Adichie’s Purple Hibiscus and issues of ideology in the constitution of the Nigerian novel
The interplay of the subject and concept of ideological interpellation in Adichie’s Purple Hibiscus is exemplary of how the Nigerian novel represents the changing experience of nationhood in Nigeria. Adichie’s novel adopts the element of voice as a veritable strategy for the constitution of this interplay of subjects and interpellation. Accordingly, the novel negotiates the tension between the two aspects of voice, that of who sees and that of who narrates. Through the homodiegetic character, Kambili, whose name means “That I too may live”, Adichie presents a dialectical situation between characters understood as subjects, with the eventual emergence of Kambili to self-knowledge and condition of social responsibility. The aim of this is to examine how Adichie’s Purple Hibiscus is typical of how the Nigerian novel engages itself in issues of ideology and how these issues, in turn, crystallize the challenges of nation-ness in Nigeria. We begin by recalling Walter Benjamin’s timely assertion that the novel gives evidence of the profound perplexity of living. The significance of Benjamin’s assertion for the Nigerian novel is the sense of anxious conjuncture that disavows the fixity and current of certainty in the oral tale. The implication of this for the Nigerian novel is its formal dynamism that enables it to illuminate the changing challenges of nationhood.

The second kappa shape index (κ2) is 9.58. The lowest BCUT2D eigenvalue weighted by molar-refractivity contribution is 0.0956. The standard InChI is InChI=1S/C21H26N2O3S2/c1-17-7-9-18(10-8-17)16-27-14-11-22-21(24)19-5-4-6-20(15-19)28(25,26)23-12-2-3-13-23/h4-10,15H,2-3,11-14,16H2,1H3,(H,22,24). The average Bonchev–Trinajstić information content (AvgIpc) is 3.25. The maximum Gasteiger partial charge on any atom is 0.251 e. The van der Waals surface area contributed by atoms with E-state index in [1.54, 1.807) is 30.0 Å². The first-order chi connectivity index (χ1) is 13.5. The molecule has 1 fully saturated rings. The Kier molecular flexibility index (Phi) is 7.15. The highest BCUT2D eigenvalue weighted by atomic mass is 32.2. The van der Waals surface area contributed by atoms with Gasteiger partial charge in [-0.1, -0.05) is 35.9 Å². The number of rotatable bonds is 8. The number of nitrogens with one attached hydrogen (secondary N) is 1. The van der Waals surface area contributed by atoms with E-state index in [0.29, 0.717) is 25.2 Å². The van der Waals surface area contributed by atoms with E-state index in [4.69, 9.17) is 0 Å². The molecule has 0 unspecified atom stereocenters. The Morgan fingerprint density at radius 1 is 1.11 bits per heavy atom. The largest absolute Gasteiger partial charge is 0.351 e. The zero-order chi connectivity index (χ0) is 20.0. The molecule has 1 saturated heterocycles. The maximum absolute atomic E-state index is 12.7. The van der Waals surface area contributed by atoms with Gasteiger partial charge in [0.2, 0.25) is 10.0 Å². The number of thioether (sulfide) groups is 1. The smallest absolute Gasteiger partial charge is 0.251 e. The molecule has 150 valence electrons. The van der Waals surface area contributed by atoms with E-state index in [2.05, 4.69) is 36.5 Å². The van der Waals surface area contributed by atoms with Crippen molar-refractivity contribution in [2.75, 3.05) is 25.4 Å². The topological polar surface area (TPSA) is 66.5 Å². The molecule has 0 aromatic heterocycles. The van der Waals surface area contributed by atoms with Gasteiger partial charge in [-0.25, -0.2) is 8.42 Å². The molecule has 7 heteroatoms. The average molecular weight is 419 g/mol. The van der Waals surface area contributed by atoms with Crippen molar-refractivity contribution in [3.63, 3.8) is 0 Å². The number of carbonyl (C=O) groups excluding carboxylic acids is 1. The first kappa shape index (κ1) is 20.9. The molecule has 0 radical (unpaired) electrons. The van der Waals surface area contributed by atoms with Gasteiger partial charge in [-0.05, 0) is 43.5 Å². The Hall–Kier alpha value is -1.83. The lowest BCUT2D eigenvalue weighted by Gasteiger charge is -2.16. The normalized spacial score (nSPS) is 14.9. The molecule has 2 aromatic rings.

Key words: characterisation; Chimamanda Ngozi Adichie; ideology; Nigerian fiction.